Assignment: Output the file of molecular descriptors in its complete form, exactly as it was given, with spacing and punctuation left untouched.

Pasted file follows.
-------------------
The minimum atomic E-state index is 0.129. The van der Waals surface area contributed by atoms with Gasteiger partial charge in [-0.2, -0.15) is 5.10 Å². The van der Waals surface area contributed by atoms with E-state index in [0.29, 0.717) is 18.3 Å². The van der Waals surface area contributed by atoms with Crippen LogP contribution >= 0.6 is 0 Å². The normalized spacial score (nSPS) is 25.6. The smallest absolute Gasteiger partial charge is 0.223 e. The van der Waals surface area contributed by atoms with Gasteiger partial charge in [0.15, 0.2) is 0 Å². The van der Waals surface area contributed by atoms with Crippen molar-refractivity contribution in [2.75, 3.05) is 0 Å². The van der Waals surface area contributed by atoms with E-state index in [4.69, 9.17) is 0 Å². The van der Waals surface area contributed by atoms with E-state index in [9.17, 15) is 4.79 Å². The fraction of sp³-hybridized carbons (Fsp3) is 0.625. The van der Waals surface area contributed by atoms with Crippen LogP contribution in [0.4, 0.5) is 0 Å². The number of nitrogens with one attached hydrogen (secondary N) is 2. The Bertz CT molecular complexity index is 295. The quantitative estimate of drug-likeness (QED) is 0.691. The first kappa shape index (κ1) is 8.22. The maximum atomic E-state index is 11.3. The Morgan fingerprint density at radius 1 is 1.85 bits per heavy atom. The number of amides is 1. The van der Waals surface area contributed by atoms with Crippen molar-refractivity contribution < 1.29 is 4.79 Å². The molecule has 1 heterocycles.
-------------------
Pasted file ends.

The minimum atomic E-state index is 0.129. The van der Waals surface area contributed by atoms with Gasteiger partial charge in [-0.2, -0.15) is 5.10 Å². The van der Waals surface area contributed by atoms with E-state index in [0.29, 0.717) is 18.3 Å². The van der Waals surface area contributed by atoms with Crippen LogP contribution >= 0.6 is 0 Å². The normalized spacial score (nSPS) is 25.6. The smallest absolute Gasteiger partial charge is 0.223 e. The van der Waals surface area contributed by atoms with Gasteiger partial charge in [0.15, 0.2) is 0 Å². The van der Waals surface area contributed by atoms with Crippen molar-refractivity contribution in [2.75, 3.05) is 0 Å². The van der Waals surface area contributed by atoms with E-state index in [4.69, 9.17) is 0 Å². The van der Waals surface area contributed by atoms with E-state index in [9.17, 15) is 4.79 Å². The fraction of sp³-hybridized carbons (Fsp3) is 0.625. The van der Waals surface area contributed by atoms with Crippen LogP contribution in [0.4, 0.5) is 0 Å². The number of nitrogens with one attached hydrogen (secondary N) is 2. The Bertz CT molecular complexity index is 295. The quantitative estimate of drug-likeness (QED) is 0.691. The first kappa shape index (κ1) is 8.22. The maximum atomic E-state index is 11.3. The Morgan fingerprint density at radius 1 is 1.85 bits per heavy atom. The number of amides is 1. The van der Waals surface area contributed by atoms with Crippen molar-refractivity contribution < 1.29 is 4.79 Å². The molecule has 1 heterocycles.